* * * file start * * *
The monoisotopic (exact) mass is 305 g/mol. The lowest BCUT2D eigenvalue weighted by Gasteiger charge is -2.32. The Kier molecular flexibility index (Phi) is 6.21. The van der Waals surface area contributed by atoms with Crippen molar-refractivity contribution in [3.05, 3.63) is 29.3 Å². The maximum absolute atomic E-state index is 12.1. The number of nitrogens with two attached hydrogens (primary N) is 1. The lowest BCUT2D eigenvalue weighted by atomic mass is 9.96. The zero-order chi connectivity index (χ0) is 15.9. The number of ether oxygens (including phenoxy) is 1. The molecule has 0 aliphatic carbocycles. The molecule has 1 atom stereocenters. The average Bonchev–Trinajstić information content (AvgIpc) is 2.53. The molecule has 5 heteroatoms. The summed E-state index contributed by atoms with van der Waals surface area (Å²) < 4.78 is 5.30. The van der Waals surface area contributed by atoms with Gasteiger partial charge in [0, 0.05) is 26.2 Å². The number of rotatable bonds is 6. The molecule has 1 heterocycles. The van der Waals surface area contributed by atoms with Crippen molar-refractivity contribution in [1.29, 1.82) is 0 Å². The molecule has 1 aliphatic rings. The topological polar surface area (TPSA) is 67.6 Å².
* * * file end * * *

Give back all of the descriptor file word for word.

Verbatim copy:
The monoisotopic (exact) mass is 305 g/mol. The lowest BCUT2D eigenvalue weighted by Gasteiger charge is -2.32. The Kier molecular flexibility index (Phi) is 6.21. The van der Waals surface area contributed by atoms with Crippen molar-refractivity contribution in [3.05, 3.63) is 29.3 Å². The maximum absolute atomic E-state index is 12.1. The number of nitrogens with two attached hydrogens (primary N) is 1. The lowest BCUT2D eigenvalue weighted by atomic mass is 9.96. The zero-order chi connectivity index (χ0) is 15.9. The number of ether oxygens (including phenoxy) is 1. The molecule has 0 aliphatic carbocycles. The molecule has 1 atom stereocenters. The average Bonchev–Trinajstić information content (AvgIpc) is 2.53. The molecule has 5 heteroatoms. The summed E-state index contributed by atoms with van der Waals surface area (Å²) < 4.78 is 5.30. The van der Waals surface area contributed by atoms with Gasteiger partial charge in [0, 0.05) is 26.2 Å². The number of rotatable bonds is 6. The molecule has 1 heterocycles. The van der Waals surface area contributed by atoms with Crippen molar-refractivity contribution in [1.29, 1.82) is 0 Å². The molecule has 1 aliphatic rings. The topological polar surface area (TPSA) is 67.6 Å².